The fraught relationship between British American Tobacco and Christian Aid highlights the extent to which companies are now held to account. The NGO alleged that BAT has failed in its “duty of care” to contract farmers in Kenya as de facto employees. BAT responded in 2004 by quickly instigating a stakeholder dialogue, conducting interviews with tobacco farmers in Kenya. The BAT chairman and two members of the management board also participated, visiting farmers in tobacco growing areas. It is difficult to improve supply chain labour standards through a top-down method of external audit and inspection.

Monitoring can identify abuses, but only once they have occurred. Long-term improvement demands a bottom-up approach, integrating ethical concerns into supplier practice. Starbucks has led the way in this respect. Consolidation of the supply-base offers a stable platform for this development, while regular supplier conferences, training seminars and local representatives can foster closer relationships and embed standards throughout the supply chain.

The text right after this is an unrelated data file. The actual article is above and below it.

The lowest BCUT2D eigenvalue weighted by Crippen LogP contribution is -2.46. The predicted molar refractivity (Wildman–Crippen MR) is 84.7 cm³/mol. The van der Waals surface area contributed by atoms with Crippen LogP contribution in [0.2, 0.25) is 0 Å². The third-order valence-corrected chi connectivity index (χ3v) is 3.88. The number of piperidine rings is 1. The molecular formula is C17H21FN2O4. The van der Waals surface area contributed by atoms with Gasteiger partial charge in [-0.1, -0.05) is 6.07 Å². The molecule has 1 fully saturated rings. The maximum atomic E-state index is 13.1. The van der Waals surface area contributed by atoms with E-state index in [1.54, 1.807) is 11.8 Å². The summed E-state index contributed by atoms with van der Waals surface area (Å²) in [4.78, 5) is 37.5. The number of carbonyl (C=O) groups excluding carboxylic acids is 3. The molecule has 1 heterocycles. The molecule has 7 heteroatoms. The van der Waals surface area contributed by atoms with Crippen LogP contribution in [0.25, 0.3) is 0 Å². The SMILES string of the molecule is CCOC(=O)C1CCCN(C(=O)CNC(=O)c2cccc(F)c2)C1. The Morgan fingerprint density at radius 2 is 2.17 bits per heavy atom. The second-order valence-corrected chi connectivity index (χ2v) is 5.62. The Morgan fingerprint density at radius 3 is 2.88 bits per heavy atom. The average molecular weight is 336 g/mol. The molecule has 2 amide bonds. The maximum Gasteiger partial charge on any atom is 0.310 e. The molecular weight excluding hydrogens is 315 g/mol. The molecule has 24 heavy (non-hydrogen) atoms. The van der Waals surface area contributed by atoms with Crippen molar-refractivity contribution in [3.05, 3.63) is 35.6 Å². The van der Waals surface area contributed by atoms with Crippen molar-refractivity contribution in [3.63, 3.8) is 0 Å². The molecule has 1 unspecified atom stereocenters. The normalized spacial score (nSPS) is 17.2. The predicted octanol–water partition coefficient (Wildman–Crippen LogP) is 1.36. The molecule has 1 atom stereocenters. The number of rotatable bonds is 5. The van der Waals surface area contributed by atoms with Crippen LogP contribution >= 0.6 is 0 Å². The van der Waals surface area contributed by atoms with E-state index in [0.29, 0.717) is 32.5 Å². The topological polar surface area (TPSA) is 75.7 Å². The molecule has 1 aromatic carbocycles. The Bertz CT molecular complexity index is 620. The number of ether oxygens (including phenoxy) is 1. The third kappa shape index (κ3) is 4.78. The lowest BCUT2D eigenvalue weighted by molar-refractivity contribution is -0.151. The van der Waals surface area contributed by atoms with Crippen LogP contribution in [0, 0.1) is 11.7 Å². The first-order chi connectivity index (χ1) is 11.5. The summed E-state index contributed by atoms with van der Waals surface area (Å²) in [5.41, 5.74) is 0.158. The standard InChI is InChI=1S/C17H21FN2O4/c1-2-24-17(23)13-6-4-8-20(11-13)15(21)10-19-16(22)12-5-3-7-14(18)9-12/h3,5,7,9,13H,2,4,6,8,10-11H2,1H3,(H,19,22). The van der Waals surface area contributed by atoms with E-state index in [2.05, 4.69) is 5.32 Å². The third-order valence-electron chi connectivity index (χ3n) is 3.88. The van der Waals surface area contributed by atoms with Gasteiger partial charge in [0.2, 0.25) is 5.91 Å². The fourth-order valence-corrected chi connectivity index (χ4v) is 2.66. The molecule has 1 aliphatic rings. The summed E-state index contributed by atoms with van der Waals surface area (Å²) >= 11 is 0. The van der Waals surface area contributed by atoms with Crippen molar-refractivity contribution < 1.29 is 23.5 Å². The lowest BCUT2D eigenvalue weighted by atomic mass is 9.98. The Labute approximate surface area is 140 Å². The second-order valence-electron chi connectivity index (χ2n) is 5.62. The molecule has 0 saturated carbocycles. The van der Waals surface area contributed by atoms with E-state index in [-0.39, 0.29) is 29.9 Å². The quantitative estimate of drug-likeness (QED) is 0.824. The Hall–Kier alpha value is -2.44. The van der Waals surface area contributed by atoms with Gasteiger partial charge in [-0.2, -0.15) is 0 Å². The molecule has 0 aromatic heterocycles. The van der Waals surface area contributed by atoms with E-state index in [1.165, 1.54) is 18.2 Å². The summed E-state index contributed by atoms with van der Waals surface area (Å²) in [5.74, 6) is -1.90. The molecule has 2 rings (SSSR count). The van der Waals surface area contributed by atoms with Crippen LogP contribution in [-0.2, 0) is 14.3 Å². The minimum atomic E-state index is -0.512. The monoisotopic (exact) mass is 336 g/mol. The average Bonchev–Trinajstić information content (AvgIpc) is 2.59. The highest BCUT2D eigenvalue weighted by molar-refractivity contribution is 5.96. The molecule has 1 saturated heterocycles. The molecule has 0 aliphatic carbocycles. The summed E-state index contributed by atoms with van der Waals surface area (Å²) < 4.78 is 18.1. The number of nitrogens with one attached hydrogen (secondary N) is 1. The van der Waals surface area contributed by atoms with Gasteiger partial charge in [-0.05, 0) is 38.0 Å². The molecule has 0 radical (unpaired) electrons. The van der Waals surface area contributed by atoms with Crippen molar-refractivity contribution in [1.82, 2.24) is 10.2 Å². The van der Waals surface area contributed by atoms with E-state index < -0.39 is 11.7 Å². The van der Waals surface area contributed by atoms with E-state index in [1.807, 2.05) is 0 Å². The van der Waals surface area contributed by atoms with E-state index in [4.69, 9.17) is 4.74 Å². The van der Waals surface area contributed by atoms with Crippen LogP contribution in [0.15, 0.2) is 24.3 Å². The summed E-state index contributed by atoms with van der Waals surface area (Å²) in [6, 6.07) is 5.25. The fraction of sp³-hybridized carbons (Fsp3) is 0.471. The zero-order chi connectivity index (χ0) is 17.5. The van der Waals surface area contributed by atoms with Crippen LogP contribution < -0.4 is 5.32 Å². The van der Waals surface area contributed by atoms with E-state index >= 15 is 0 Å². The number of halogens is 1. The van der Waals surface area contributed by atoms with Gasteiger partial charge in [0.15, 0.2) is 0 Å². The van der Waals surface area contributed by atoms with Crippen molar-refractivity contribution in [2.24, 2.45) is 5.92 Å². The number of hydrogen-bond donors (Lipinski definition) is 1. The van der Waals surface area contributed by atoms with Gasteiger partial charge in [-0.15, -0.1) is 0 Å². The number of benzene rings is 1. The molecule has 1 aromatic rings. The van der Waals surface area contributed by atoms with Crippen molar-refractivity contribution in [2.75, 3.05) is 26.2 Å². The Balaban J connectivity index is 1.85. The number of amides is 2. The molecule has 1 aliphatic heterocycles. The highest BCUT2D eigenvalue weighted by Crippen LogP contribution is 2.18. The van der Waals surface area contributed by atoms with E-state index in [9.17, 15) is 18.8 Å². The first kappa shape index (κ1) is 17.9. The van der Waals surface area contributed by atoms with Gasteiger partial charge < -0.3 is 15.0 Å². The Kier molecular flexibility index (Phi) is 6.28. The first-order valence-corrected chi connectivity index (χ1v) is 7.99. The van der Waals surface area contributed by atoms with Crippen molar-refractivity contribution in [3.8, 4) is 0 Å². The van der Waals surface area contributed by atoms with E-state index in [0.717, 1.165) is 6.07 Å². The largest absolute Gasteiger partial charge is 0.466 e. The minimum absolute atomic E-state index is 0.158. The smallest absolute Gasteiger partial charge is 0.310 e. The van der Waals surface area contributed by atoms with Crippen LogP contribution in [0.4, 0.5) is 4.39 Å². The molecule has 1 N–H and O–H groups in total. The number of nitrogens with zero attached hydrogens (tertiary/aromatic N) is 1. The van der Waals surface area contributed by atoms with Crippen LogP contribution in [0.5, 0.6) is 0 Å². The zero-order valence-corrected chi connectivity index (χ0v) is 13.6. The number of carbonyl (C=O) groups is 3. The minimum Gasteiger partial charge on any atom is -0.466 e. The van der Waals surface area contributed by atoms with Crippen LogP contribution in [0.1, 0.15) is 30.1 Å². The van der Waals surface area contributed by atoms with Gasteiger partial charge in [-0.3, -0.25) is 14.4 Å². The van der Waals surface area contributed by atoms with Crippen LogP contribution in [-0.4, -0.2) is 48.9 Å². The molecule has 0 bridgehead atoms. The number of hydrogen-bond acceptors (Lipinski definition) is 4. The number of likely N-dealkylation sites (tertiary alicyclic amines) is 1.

Simply defining and understanding the scale of social impacts all the way down the supply chain is itself a huge task, and one that certain sectors have been quicker to recognise than others. Take the cocoa sector’s unsuccessful efforts to tackle child labour. In July this year the US-based Chocolate Manufacturers Association – whose members include Nestlé – was due to launch a certification programme to guarantee that the cocoa in its chocolate was not harvested by ‘child slaves’. But the deadline passed with little progress having been made. The cocoa industry has since given itself a further three years, until July 2008, to deliver on its promise of a credible monitoring and certification system, and then only for 50% of cocoa-growing areas of Cote d’Ivoire and Ghana.